The quest to broaden broadband

From the pages of In Business magazine.

Among Wisconsin government officials and leading business executives, there is consensus agreement that future business prosperity depends on ubiquitous broadband coverage, yet there remains a digital divide between the state’s two most populous and well-connected counties and rural parts of Wisconsin. It’s a divide that could undermine economic development.

Knowing the future will require a combination of technology, innovation, and access to digital education, the state Department of Administration is developing a partnership with the private sector (telecommunications and cable companies) and the education community. The state is looking to challenge the cable and telecommunications industries to meet remaining economic development and educational needs and to get a better handle on actual broadband demand.

At the moment, it’s fair to say the state has addressed the “low-hanging” fruit in terms of broadband coverage, servicing the high-demand, high-density areas like Milwaukee and Dane counties. Those areas have multiple broadband choices with cable, satellite, and telecommunications companies, but there is uneven coverage in the remaining 70 counties.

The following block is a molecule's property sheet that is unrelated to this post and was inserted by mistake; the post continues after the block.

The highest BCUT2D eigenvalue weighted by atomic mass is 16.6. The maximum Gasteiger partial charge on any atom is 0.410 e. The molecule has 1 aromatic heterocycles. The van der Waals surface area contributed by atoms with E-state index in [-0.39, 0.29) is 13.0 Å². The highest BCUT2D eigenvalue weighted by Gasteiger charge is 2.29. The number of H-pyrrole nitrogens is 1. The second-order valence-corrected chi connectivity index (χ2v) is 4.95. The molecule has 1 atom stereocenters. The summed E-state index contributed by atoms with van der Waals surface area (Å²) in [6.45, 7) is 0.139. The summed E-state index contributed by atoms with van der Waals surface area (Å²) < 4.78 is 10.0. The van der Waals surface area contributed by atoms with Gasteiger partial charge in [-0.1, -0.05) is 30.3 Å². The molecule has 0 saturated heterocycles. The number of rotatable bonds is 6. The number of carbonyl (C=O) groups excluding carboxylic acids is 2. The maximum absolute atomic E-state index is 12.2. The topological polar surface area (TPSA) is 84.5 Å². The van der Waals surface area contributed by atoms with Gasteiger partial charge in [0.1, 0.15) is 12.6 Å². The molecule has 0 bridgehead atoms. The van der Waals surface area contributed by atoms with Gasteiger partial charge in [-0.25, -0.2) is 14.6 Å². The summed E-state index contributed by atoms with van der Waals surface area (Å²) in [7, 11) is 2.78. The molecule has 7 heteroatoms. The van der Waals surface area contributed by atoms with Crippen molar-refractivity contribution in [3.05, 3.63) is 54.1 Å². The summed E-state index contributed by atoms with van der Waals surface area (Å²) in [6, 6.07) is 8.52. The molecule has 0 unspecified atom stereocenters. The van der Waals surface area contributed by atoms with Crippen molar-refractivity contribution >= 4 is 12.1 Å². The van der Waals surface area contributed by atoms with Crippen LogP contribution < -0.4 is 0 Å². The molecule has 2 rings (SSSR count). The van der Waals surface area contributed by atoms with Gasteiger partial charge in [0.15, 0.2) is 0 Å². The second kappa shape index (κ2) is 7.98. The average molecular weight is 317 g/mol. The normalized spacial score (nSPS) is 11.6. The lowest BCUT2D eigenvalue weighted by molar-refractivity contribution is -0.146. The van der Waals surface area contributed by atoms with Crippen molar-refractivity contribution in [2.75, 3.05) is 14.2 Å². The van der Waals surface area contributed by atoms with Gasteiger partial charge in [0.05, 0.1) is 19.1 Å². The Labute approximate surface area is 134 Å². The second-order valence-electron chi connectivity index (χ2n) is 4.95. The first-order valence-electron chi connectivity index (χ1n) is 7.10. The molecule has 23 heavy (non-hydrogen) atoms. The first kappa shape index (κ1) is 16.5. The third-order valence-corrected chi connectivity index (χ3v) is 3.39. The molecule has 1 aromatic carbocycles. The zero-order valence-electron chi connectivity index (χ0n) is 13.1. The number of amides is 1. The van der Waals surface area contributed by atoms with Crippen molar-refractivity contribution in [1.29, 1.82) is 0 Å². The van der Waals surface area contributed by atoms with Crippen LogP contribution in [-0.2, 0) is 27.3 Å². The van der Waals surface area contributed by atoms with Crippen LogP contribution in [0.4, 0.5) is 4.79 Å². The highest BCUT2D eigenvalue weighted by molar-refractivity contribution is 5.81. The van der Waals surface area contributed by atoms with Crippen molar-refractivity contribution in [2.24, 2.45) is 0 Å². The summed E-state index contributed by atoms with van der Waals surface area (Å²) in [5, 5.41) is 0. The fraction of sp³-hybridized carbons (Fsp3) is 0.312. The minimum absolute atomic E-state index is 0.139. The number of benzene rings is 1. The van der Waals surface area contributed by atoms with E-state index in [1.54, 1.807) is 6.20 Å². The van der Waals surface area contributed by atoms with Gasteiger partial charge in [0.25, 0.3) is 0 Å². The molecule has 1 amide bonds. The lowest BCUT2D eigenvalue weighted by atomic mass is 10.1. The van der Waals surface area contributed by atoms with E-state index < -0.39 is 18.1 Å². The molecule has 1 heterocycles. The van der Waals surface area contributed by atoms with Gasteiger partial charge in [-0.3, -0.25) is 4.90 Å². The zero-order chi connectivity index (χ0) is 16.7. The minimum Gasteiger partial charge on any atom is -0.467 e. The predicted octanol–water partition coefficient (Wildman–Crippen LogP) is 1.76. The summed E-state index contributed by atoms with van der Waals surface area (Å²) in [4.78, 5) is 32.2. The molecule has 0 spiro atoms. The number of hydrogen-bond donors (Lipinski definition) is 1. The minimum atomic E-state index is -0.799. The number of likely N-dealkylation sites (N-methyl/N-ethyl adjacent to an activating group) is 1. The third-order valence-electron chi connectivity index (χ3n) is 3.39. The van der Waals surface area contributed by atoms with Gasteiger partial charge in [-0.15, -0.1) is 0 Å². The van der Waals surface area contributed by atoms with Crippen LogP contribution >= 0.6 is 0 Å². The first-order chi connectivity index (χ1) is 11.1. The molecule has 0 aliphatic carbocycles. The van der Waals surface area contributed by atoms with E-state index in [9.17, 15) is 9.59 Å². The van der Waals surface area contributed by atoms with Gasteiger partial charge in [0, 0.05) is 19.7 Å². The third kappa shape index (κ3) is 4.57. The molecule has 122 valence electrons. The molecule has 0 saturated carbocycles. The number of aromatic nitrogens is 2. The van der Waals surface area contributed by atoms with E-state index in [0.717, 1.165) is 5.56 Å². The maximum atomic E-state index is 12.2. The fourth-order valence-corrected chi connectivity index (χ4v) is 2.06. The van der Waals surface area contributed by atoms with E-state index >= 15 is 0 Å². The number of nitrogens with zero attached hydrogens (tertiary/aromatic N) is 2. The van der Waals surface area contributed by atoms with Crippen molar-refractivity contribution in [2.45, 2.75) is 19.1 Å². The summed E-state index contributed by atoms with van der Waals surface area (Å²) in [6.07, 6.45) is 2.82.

David Cagigal, chief information officer for the State of Wisconsin, references the pent-up demand for broadband services, both public and private. In Cagigal’s view, ubiquitous connection would not only service existing businesses but also be a magnet for new business, especially Internet-sensitive companies. 

Cagigal also believes the need to wirelessly connect the entire state is escalating. “It grows significantly day-by-day,” says Cagigal, a former information technology executive with Alliant Energy Corp. “I truly believe the state is being underserved because it’s currently so expensive, but we’re working on that. As we reduce our expenses, I anticipate a realized understanding of the true demand.”

Public-Private Partners

More will be known by July 18, the deadline for submissions in a state request for proposals from cable companies, telecom providers, and other would-be partners. The subsequent evaluation process will determine how the program will proceed, and the stakes are high. As Cagigal notes, every one of the governor’s stated economic development priorities — job creation, workforce development, education reform, infrastructure modernization, and leaner government — require greater broadband service at a lower cost.